The Difference Between Spiritual Survival Training and Chaplaincy

Over the past 18 years it has been my privilege to design and provide training for law enforcement officers in Spiritual Survival. My training addresses a very specific aspect of the law enforcement experience: the spiritual dimension. Spiritual Survival training is, I believe, a crucial aspect of training to help officers successfully negotiate the challenges of a law enforcement career. The goal is to help officers recognize and acknowledge the noble idealism and integrity within the human spirit that brings them into the career. It is this human spirit that can keep them devoted to their law enforcement mission, with all its challenges, disappointments and difficulties. My aim is to help them identify the toxins that daily deplete and exhaust their spirit, equip them with tools to nourish and replenish their precious idealism and integrity, and renew their commitment to faithful performance of their law enforcement mission.

Often, when police chiefs hear that I offer training for “Spiritual Survival,” they reassure me that their agencies already have chaplaincy services, so their agencies don’t need the spiritual survival training I offer. That’s when I gently explain that the two support structures, chaplaincy and Spiritual Survival training, are not the same.

Chaplaincy services inspire strong reaction – avid advocates and suspicious detractors. A common story among law enforcement executives tells of a skilled, dedicated chaplain who intervened to save a cop in distress; others regale me with anecdotes of chaplains who overstepped their bounds and trespassed into the realm of proselytizing. But in all cases I unequivocally assure law enforcement executives that Spiritual Survival training is not equivalent to chaplaincy.

Indeed, chaplaincy and Spiritual Survival training both support officers and agencies, and ought to be complementary. But they each have profoundly different goals.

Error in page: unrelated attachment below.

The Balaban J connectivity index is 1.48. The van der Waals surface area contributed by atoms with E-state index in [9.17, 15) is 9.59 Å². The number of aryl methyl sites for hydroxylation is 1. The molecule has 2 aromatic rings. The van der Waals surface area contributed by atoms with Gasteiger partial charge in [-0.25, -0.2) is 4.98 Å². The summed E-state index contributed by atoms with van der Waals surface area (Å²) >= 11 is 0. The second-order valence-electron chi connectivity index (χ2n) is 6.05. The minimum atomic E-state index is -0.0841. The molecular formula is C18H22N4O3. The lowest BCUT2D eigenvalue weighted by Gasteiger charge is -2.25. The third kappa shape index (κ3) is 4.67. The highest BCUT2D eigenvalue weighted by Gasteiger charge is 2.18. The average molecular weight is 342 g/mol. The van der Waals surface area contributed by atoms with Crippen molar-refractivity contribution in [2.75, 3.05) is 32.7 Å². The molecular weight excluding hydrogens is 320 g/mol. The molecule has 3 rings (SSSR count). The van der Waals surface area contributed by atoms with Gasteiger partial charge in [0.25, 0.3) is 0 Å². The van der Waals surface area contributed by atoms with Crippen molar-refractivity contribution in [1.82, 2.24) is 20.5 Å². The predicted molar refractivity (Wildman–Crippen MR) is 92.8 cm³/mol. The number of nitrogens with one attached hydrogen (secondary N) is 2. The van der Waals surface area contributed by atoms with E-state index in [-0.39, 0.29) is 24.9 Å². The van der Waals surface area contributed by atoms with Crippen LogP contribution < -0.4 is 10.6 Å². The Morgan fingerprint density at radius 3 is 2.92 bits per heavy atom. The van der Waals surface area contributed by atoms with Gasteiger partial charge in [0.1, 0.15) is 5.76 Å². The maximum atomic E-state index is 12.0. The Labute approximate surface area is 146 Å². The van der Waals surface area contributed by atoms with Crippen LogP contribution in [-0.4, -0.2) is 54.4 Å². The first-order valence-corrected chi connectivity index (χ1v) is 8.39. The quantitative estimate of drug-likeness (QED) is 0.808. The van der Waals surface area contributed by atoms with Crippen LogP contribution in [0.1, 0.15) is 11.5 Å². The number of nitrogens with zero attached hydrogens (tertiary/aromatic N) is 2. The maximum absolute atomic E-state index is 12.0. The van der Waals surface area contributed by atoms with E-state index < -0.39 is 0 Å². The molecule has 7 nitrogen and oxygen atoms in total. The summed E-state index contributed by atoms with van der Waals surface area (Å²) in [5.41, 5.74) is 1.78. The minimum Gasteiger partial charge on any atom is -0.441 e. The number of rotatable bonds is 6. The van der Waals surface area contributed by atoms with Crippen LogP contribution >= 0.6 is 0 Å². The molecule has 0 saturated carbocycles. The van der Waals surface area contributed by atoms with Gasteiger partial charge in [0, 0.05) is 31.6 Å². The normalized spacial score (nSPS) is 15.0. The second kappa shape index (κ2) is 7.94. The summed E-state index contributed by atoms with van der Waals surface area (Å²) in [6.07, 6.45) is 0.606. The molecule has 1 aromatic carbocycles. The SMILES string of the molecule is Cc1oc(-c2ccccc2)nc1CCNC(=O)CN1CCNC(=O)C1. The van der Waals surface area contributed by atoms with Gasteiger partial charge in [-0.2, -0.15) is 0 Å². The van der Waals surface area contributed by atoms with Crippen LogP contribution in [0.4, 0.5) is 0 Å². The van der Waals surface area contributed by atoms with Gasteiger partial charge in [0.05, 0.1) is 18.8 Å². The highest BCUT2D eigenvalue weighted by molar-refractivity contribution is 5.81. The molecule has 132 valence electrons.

REACTIVE BENEFICIARY OR PROACTIVE PARTICIPANT
The greatest distinction between chaplaincy and Spiritual Survival training is this: Chaplaincy is reactive by its nature, whereas Spiritual Survival training is proactive. Even more significant is the fact that officers who receive chaplaincy services are… Continue reading

Whats Your Credo?

Screen Shot 2014-12-22 at 6.45.32 PMI believe that all of us in law enforcement need to determine how to strengthen and condition ourselves to endure the rigors of our career in law enforcement.

One way to start to do that is to discover what your most important beliefs are as a law enforcement professional. One such statement of belief is the personal credo.

I’ve always liked the credo expressed by John Wayne’s character in the movie The Shootist: “I will not be wronged, I will not be insulted and I will not be laid a hand upon. I don’t do these things to others and I require the same from them.”

That credo says more about what he won’t tolerate rather than what he believes in, but it is all food for thought as you decide what you believe in.

To Protect and To Serve

You may recognize this motto that has in it’s simplicity been adopted by most of the law enforcement personnel around the world but it has it’s roots with the Los Angeles Police Department here in the United States. This famous motto was the winning entry submitted by Officer Joseph S. Dorobeck for a contest held by LAPD as published in their internal BEAT magazine in February 1955.

“To Protect and to Serve” became the official motto of the LAPD Police Academy, and it was kept constantly before the officers in training as the aim and purpose of their profession. With the passing of time, the motto received wider exposure and acceptance throughout the department. Today that agency motto is recognized, and has been adopted, by many agencies around the world. Source: http://www.lapdonline.org/history_of_the_lapd/content_basic_view/1128 Web accessed 5-12-14.

THE CREDO PROJECT is a special educational initiative of the Police Chaplain Project dedicated to unlocking the power of CREDO in daily life.

Over the past year, Rabbi Cary Friedman (author of Spiritual Survival for Law Enforcement) and Phillip LeConte, co-founder of the Police Chaplain Project, have sought out members of the law enforcement community who… Continue reading

Spiritual Survival For Law Enforcement Course at Natick PD

spiritualsurvivalbookcoverChaplain Cary Friedman will be presenting his excellent program on SPIRITUAL SURVIVAL FOR LAW ENFORCEMENT at the Natick Police Department outside of Boston Massachusetts on Monday February 18, 2013.

CLICK HERE to download a flyer.

If you have not read his book “Spiritual Survival For Law Enforcement” I highly recommend it and it is available in both print and electronic versions from the publishers website CLICK HERE to learn more.

The cost of the program is $99 and you can learn… Continue reading